Sometimes growth feels so hard.
There’s so much to do to get to our dreams, to just lay the foundation.
But then I look at my son, who all of the sudden wakes up taller. I look back at my favorite pictures of him, and see how easily he grew, because it’s what he’s meant to do. I remember how we hold him and massage his legs when he gets growing pains, and I think, why not give myself the same gentleness?
Why is it so much easier to give to others than to myself?
Just the other day, I was overwhelmed and cried out, “I’m doing all that I can! And that’s the problem, I’m doing all that I can, and I just want to let it all go.”
Edge looked at me and said, “I think you should take your own advice. You give really good advice, and you should listen to it. That’s the only advice I’m going to give you.” And he smiled and hugged me, and for that moment I let it go. And then took a long bath.
The next day, I made a list: The 3 most important things to do this week.
Rather than a daily to-do list, and rather than writing it in my already busy planner, I sat with my open journal—no dates, and with pages and pages of white space—and paused. I let my mind clear out with deep breaths, and asked myself the question again.
Then I wrote exactly three things.
Which is a big deal, since I’ve gotten in the habit of writing my to-do lists on post-it notes so I can move all the unchecked items forward a week without having to re-write them.
But more important than highlighting the 3 most important things is how I re-programmed my language.
When my son, Waylon, asked me to play with him, instead of saying, “I have so much work to do,” I said:
“I have one thing I need to finish, and then I can play.”
Unlike his endless questions of what that work entails when I say “so much,” he understood “one thing” and started coloring as I worked.
I understood that one thing, too, and instead of overwhelm, felt focus. The vagueness of “so much” can make a molehill seem like a mountain. (I admit that I did make a sub-list of what needed to get done in order to complete that one thing, but I’m standing by it as a helpful way to break up a task and see progress instead of feeling stuck).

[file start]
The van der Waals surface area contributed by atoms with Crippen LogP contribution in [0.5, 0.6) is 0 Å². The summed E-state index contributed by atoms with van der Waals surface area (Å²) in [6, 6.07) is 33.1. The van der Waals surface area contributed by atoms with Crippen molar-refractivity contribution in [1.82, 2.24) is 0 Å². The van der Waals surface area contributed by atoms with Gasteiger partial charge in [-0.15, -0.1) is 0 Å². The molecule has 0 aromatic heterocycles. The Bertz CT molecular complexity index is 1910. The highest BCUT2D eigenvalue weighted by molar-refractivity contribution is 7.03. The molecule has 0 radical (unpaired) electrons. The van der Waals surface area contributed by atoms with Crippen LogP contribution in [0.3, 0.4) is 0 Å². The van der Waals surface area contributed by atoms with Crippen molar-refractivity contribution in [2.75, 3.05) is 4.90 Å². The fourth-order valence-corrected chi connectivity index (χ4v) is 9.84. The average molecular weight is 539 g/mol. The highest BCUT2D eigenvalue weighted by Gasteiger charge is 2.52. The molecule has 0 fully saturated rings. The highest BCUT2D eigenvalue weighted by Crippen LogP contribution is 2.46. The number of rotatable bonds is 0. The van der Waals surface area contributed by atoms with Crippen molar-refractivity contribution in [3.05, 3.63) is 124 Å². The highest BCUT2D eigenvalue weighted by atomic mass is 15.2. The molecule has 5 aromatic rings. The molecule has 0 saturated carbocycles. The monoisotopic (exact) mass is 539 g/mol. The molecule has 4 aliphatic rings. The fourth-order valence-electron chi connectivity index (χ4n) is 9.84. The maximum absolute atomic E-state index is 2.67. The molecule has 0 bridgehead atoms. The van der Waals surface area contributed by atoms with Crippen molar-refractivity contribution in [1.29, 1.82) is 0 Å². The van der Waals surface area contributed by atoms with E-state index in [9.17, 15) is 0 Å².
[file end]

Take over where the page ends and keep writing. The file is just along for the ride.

It’s not always possible to let everything go, but it is possible to take a new approach, to get clear, and focus on the flower instead of the weeds.
It took me all week to complete my three things. I checked them off, no post-it note moving forward another week. And I found it’s easier to be gentle with myself when I let go of the expectations, not the work.
I’m not actually a superhero, despite all the pretend Waylon and I play.
I’m more like a plant, needing water, sunlight, air, nutrients, and rest. Because even plants rest at night. Growth always feels the hardest when I ignore that need.
Have you felt overwhelmed by your to-do list, stuck instead of growing?
If you have, I invite you to try this:
On a blank piece of paper, write down the three most important things you need to do. (it doesn’t necessarily have to be work-related. One of mine was a personal goal).
Give yourself a week; when you get overwhelmed, focus on the progress that comes from each small step.
Reframe your language: from “so much” to “one thing” This gives you space to clarify your actions and focus on what’s most important.
In the comments below, let me know what your most important things are, and how you’re going to be gentle with yourself. (Planning in a bath or a walk or extra time to bake dessert really makes a difference!)
We’re all made to grow. Remember that growth will happen no matter what, and take the time to nurture yourself like a garden: water, sunlight, air, food, and rest. Savor that rest.